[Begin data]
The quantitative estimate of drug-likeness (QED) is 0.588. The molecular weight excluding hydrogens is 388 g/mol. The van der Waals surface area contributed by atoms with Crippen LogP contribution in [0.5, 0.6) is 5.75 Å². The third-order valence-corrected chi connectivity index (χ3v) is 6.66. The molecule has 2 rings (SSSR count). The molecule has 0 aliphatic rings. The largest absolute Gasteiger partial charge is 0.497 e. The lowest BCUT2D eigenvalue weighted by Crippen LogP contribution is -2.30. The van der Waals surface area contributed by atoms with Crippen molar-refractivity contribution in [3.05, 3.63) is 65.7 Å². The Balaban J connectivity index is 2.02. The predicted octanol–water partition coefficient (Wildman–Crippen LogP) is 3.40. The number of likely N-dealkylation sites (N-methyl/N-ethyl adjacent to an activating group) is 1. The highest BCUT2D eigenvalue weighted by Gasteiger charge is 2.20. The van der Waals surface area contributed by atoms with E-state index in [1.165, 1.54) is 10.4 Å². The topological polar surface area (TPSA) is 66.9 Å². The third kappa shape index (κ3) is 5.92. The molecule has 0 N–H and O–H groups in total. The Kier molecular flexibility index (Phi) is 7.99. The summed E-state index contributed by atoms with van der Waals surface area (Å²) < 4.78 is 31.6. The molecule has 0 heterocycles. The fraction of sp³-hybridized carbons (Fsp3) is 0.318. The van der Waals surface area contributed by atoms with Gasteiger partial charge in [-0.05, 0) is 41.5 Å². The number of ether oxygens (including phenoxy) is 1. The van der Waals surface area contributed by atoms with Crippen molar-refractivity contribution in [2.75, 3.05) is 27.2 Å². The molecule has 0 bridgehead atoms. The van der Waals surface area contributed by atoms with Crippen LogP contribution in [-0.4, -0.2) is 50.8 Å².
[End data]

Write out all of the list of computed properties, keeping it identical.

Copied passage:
The quantitative estimate of drug-likeness (QED) is 0.588. The molecular weight excluding hydrogens is 388 g/mol. The van der Waals surface area contributed by atoms with Crippen LogP contribution in [0.5, 0.6) is 5.75 Å². The third-order valence-corrected chi connectivity index (χ3v) is 6.66. The molecule has 2 rings (SSSR count). The molecule has 0 aliphatic rings. The largest absolute Gasteiger partial charge is 0.497 e. The lowest BCUT2D eigenvalue weighted by Crippen LogP contribution is -2.30. The van der Waals surface area contributed by atoms with Crippen molar-refractivity contribution in [3.05, 3.63) is 65.7 Å². The Balaban J connectivity index is 2.02. The predicted octanol–water partition coefficient (Wildman–Crippen LogP) is 3.40. The number of likely N-dealkylation sites (N-methyl/N-ethyl adjacent to an activating group) is 1. The highest BCUT2D eigenvalue weighted by Gasteiger charge is 2.20. The van der Waals surface area contributed by atoms with E-state index in [1.165, 1.54) is 10.4 Å². The topological polar surface area (TPSA) is 66.9 Å². The third kappa shape index (κ3) is 5.92. The molecule has 0 N–H and O–H groups in total. The Kier molecular flexibility index (Phi) is 7.99. The summed E-state index contributed by atoms with van der Waals surface area (Å²) < 4.78 is 31.6. The molecule has 0 heterocycles. The fraction of sp³-hybridized carbons (Fsp3) is 0.318. The van der Waals surface area contributed by atoms with Gasteiger partial charge in [-0.05, 0) is 41.5 Å². The number of ether oxygens (including phenoxy) is 1. The van der Waals surface area contributed by atoms with Crippen molar-refractivity contribution in [2.75, 3.05) is 27.2 Å². The molecule has 0 bridgehead atoms. The van der Waals surface area contributed by atoms with Crippen LogP contribution in [-0.4, -0.2) is 50.8 Å².